“One of the most important things we have to consider,” as President Putin has always said, “is the fear of NATO coming right to its door and the deployment of weapons that could threaten Russia.” — сказал he to the French TV channel TF1 in an interview released on Saturday.
Most other allies essentially avoid the subject, not dismissing Ukraine's NATO dreams but echoing the carefully crafted line about focusing on the current war.
Here is the NATO Secretary General's version Jens Stoltenberg, proposed last week:
“The most urgent and urgent task is to ensure the predominance of Ukraine as a sovereign, independent democratic state in Europe”
And here is the opinion of the Minister of Foreign Affairs of the Netherlands Wopke Hoekstra:
"The task here is to make sure that the main thing remains the main thing - and this is helping Ukraine on the battlefield."
US Permanent Representative to NATO Julianne Smith repeated this idea in an interview:
“Now the focus is on practical support for Ukraine.”
Analysts say the fault line runs primarily between Western European capitals such as Berlin and Paris, who see membership as a hyper-sensitive issue to be avoided at the moment, and some eastern capitals who see Ukraine's entry as a goal for which the alliance can start working.
With the outbreak of war, this gap only "aggravated"said Ben Schreer, Executive Director for Europe at the International Institute for Strategic Studies.
“Some countries just don’t want to even talk about it because they think it could further harden Russia’s response.”, - he considers.
Ukrainian officials acknowledge that NATO membership is not inevitable, but they still want a gesture from the alliance.
“The ideal scenario would be, of course, a very simple offer from NATO: 'Okay, we have received your application, we are starting the review process.' That would already be an important achievement.”- said the Minister of Foreign Affairs of Ukraine Dmitry Kuleba.
Smith, the US ambassador, said that Ukrainians are aware that they need to do more before they can become members.
In 2019, Ukraine formally adopted a constitutional amendment that obliges it to seek NATO membership. But while the country has made some reforms over the past few years, experts and partner governments say Ukraine needs to do more to integrate Kyiv into Western institutions.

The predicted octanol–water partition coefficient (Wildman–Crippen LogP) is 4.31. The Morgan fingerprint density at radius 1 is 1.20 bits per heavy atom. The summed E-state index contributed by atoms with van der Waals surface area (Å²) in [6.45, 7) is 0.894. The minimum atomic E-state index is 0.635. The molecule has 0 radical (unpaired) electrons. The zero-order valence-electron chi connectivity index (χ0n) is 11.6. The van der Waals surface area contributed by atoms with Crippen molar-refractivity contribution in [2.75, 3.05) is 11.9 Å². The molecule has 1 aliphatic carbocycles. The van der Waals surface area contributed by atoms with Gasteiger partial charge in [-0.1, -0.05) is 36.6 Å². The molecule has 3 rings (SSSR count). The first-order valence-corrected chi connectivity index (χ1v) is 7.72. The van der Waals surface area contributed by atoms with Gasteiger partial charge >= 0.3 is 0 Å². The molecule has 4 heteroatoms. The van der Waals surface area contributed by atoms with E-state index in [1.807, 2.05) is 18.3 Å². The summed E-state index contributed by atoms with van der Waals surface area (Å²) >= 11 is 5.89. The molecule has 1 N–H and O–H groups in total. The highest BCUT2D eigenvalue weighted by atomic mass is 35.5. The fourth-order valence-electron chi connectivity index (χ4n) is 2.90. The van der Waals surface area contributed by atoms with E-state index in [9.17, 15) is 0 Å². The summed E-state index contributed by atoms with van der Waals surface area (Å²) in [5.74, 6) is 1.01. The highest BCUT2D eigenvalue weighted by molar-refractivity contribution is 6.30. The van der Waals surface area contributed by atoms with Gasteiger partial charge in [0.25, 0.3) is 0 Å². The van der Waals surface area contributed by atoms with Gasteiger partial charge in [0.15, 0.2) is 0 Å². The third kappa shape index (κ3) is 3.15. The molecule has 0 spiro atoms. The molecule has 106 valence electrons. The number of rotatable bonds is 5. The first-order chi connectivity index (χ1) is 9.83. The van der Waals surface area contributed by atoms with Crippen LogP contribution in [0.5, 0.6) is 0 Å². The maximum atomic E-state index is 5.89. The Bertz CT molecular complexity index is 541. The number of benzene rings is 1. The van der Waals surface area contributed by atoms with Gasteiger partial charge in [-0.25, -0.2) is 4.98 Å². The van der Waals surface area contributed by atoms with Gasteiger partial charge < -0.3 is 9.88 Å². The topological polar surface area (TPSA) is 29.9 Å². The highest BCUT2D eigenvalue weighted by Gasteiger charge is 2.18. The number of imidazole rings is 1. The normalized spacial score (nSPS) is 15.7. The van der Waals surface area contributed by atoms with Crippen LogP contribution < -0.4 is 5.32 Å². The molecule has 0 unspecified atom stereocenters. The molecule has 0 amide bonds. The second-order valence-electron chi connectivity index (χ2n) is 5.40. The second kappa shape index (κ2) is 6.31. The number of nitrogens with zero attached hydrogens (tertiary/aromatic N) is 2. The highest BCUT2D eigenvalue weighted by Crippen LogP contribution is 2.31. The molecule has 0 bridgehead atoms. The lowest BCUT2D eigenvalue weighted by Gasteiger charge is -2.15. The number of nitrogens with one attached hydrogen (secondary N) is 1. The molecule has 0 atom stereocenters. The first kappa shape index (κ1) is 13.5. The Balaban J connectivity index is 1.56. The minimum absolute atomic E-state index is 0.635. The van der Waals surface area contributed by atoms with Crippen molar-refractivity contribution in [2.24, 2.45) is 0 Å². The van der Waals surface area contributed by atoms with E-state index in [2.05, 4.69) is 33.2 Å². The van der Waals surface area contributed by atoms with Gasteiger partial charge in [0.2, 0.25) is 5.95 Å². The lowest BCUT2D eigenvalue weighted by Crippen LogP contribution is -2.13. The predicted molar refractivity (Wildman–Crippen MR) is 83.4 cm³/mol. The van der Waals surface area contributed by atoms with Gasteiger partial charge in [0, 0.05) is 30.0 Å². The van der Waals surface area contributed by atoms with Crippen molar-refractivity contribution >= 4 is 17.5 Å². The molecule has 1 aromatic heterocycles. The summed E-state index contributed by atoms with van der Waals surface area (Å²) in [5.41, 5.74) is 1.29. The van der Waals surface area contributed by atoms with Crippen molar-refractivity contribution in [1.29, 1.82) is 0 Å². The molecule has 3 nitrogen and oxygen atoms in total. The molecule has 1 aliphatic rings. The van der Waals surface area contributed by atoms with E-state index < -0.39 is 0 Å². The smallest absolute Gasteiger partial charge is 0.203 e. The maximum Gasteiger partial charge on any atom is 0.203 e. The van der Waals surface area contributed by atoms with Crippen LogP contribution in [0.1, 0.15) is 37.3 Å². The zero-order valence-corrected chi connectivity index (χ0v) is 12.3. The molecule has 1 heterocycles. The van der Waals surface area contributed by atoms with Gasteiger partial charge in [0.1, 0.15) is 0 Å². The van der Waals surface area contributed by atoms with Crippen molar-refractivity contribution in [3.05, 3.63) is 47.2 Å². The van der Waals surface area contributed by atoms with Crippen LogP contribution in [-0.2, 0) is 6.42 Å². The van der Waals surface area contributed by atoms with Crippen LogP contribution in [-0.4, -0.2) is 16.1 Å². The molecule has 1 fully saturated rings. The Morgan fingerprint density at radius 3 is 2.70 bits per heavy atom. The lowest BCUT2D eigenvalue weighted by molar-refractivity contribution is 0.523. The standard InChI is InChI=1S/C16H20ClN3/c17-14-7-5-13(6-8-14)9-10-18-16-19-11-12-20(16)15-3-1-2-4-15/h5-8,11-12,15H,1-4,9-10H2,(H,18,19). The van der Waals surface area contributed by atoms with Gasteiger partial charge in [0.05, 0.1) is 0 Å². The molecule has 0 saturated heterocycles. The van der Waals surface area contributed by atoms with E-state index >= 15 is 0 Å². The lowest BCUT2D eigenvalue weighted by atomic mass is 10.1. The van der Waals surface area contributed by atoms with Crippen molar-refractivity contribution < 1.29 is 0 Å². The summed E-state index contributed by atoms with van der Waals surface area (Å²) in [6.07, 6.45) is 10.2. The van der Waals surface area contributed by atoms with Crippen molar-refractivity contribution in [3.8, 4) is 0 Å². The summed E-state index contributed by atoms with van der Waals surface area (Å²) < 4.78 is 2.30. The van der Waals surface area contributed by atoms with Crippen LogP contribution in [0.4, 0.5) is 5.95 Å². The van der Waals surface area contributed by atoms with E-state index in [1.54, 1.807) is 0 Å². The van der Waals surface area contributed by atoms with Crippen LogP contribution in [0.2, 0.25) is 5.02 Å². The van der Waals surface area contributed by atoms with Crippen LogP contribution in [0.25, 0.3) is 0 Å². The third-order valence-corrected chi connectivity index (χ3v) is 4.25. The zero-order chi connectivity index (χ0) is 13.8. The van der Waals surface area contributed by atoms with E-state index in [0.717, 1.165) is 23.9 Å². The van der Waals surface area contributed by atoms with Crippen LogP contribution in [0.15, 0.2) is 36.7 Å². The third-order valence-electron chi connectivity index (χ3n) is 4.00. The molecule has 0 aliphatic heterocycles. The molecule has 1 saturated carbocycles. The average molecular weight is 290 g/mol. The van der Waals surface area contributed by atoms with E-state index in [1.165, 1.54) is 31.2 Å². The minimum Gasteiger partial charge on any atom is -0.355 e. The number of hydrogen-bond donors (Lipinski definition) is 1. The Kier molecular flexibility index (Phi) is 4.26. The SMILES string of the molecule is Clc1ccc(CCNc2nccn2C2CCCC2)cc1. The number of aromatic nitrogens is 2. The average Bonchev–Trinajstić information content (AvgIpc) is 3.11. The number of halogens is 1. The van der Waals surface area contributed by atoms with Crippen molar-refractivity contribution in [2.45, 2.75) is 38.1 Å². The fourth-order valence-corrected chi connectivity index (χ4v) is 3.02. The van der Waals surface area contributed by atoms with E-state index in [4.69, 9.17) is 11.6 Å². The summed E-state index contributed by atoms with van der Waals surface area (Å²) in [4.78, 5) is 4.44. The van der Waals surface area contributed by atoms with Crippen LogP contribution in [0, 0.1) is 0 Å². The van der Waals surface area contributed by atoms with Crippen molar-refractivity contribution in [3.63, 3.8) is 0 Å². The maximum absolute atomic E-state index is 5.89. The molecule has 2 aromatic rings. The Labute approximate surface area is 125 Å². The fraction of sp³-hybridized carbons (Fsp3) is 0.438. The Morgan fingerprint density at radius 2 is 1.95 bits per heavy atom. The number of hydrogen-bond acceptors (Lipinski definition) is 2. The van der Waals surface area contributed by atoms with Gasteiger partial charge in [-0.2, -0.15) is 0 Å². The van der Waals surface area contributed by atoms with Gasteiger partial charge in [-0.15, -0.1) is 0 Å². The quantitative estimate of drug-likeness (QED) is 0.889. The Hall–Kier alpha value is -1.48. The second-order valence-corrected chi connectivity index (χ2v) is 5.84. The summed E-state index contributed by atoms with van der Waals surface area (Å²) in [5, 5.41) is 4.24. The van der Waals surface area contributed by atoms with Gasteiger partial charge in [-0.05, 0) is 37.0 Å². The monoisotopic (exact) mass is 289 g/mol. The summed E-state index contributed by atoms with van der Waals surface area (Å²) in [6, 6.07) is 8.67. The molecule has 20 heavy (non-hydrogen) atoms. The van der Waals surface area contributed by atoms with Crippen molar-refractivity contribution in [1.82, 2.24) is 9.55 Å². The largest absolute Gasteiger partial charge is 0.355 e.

"There's still a lot of work to be done, I don't think it's a mystery" Smith said.
As a temporary solution, Kyiv has presented what it calls a pragmatic offer for Western countries to help defend Ukraine.
“Russia was able to start this war precisely because Ukraine remained in the gray zone between the Euro-Atlantic world and Russian imperialism,” Zelenskiy said when presenting a 10-point peace plan in November.
“So, how can we prevent a repeat of such Russian aggression against us? We need effective security guarantees.”he said, calling for an international conference to sign the so-called "Kyiv agreement on security ” - a new set of security guarantees for Ukraine.
But it remains unclear whether Ukraine's Western partners will be willing to provide any legally binding guarantees - or whether anything other than NATO's Article 5 Article 5 will prove to be a sufficient deterrent in the future.
"Some of these countries Schreer of IISS said, will be very opposed. Any written guarantee of security, he noted, “from their point of view, would probably provoke a strong reaction from Russia, but at the same time would make them part of this conflict.”
A Ukrainian victory could, of course, change the calculus
“If Ukraine gets stuck in a dead end, there will be no NATO membership”, - said Max Bergmann, Director of the Europe Program at the Center for Strategic and International Studies. “But if she takes back her territory and accepts her borders – whatever those borders are, including Crimea or not, because that’s a fundamental issue for Ukraine – then I think things can go very fast.”
When asked if his Western partners were disappointed, Kuleba answered bluntly: "I know them too well to be upset about them - they are good friends," he said. “It would have been almost impossible for us to withstand Russian pressure and win on the battlefield without them.”
while he added that "psychological barriers" West needs "overcome by changing the optics." According to him, Kyiv's partners "must start seeing Ukraine's membership as an opportunity, not a threat."